U.S. President Barack Obama touches his glass in a toast to Chinese President Xi Jinping's spouse Madame Peng Liyuan (R) as Xi (L) joins in, during the State Dinner at the White House, in Washington, September 25, 2015. Obama announced on Friday that he had reached a "common understanding" with Chinese President Xi Jinping on curbing economic cyber espionage, but threatened to impose U.S. sanctions on Chinese hackers who persist with cyber crimes. REUTERS/Mike Theiler
Mark Cuban and his wife Tiffany arrive for the State Dinner for President Xi of China at the White House on September 25, 2015 in Washington, DC. AFP PHOTO/MOLLY RILEY (Photo credit should read MOLLY RILEY/AFP/Getty Images)
Members of an honor guard leave after US President Barack Obama and First Lady Michelle Obama greeted Chinese President Xi Jinping and his wife, Peng Liyuan, for a State Dinner at the White House in Washington, DC, September 25, 2015. AFP PHOTO / SAUL LOEB (Photo credit should read SAUL LOEB/AFP/Getty Images)
US President Barack Obama and First Lady Michelle Obama greet Chinese President Xi Jinping and his wife, Peng Liyuan, as they arrive for a State Dinner at the White House in Washington, DC, September 25, 2015. AFP PHOTO / SAUL LOEB (Photo credit should read SAUL LOEB/AFP/Getty Images)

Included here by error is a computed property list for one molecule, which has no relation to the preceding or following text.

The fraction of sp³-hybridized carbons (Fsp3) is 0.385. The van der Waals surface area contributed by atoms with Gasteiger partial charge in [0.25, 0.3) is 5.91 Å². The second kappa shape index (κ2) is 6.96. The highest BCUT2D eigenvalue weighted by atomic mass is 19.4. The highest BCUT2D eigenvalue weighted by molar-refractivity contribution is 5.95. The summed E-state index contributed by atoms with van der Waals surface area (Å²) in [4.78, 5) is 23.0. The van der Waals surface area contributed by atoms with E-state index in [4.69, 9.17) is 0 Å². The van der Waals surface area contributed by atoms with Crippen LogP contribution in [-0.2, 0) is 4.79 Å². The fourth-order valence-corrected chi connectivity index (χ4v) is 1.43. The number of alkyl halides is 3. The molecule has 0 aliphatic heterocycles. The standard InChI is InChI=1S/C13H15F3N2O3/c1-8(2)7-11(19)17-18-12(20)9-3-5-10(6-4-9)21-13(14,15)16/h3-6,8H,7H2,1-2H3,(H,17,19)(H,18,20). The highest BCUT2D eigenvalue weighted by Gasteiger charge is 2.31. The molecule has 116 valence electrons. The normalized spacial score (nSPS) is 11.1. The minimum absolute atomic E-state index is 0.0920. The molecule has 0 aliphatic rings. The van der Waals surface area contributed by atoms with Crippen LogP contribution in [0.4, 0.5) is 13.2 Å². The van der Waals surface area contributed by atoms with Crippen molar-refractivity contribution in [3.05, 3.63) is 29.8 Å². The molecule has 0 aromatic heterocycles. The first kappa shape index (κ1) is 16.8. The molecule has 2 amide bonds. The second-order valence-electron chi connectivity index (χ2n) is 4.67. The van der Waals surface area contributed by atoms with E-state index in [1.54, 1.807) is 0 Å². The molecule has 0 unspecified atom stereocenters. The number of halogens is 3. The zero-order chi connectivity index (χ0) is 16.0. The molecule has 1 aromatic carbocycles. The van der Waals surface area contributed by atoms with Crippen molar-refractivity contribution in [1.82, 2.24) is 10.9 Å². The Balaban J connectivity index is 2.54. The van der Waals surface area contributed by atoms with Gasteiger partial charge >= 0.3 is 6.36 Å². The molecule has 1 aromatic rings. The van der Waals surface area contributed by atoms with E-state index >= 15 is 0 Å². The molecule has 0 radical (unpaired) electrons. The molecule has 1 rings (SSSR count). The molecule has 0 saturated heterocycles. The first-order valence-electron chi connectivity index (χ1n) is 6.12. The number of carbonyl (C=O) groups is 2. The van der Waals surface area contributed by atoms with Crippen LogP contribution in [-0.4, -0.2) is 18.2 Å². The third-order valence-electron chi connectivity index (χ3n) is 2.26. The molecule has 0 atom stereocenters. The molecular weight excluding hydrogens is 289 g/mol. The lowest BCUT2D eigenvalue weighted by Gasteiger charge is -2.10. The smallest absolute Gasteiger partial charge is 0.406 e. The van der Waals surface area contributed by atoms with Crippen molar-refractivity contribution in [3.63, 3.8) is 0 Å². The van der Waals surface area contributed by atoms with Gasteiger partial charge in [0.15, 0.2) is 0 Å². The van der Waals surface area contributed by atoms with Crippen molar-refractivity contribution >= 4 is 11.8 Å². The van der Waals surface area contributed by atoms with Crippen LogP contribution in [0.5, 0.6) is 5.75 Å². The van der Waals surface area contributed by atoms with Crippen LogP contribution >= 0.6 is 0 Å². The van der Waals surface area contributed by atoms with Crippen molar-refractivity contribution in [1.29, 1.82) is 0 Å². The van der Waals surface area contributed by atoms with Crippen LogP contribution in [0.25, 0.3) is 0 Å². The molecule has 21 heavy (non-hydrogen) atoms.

Staff grill lamb for the State Dinner for Chinese President Xi Jinping hosted by US President Barack Obama at the White House in Washington, DC, September 25, 2015. AFP PHOTO / SAUL LOEB (Photo credit should read SAUL LOEB/AFP/Getty Images)
WASHINGTON, DC - SEPTEMBER 25: President Barack Obama and President Xi Jinping of China exchange toasts during a state dinner at the White House September 25, 2015 in Washington, DC. The two leaders will tackle a range of issues including regional tensions in Asia and cyber crimes. (Photo by Ron Sachs-Pool/Getty Images)
Henry Kissinger and his wife Nancy arrive for the State Dinner for President Xi of China at the White House on September 25, 2015 in Washington, DC. AFP PHOTO/MOLLY RILEY (Photo credit should read MOLLY RILEY/AFP/Getty Images)
Larry Ellison, Executive Chairman and CTO, Oracle, and Nikita Kahn arrive for the State Dinner for President Xi of China at the White House on September 25, 2015 in Washington, DC. AFP PHOTO/MOLLY RILEY (Photo credit should read MOLLY RILEY/AFP/Getty Images)
WASHINGTON, D.C. - SEPTEMBER 25: Debbie Wasserman Schultz, U.S. Representative( D-FL) and Steve Schultz arrive at the State Dinner for China's President President Xi and Madame Peng Liyuan at the White House for an official State Visit September 25, 2015 in Washington, D.C. (Photo by Chris Kleponis-Pool/Getty Images)
WASHINGTON, D.C. - SEPTEMBER 25: Tim Cook, CEO, Apple and Ms Lisa Jackson arrive at the State Dinner for China's President President Xi and Madame Peng Liyuan at the White House for an official State Visit September 25, 2015 in Washington, D.C. (Photo by Chris Kleponis-Pool/Getty Images)
WASHINGTON, D.C. - SEPTEMBER 25: Dianne Feinstein, U.S.Senator and Richard Blum arrive at the State Dinner for China's President President Xi and Madame Peng Liyuan at the White House for an official State Visit September 25, 2015 in Washington, D.C. (Photo by Chris Kleponis-Pool/Getty Images)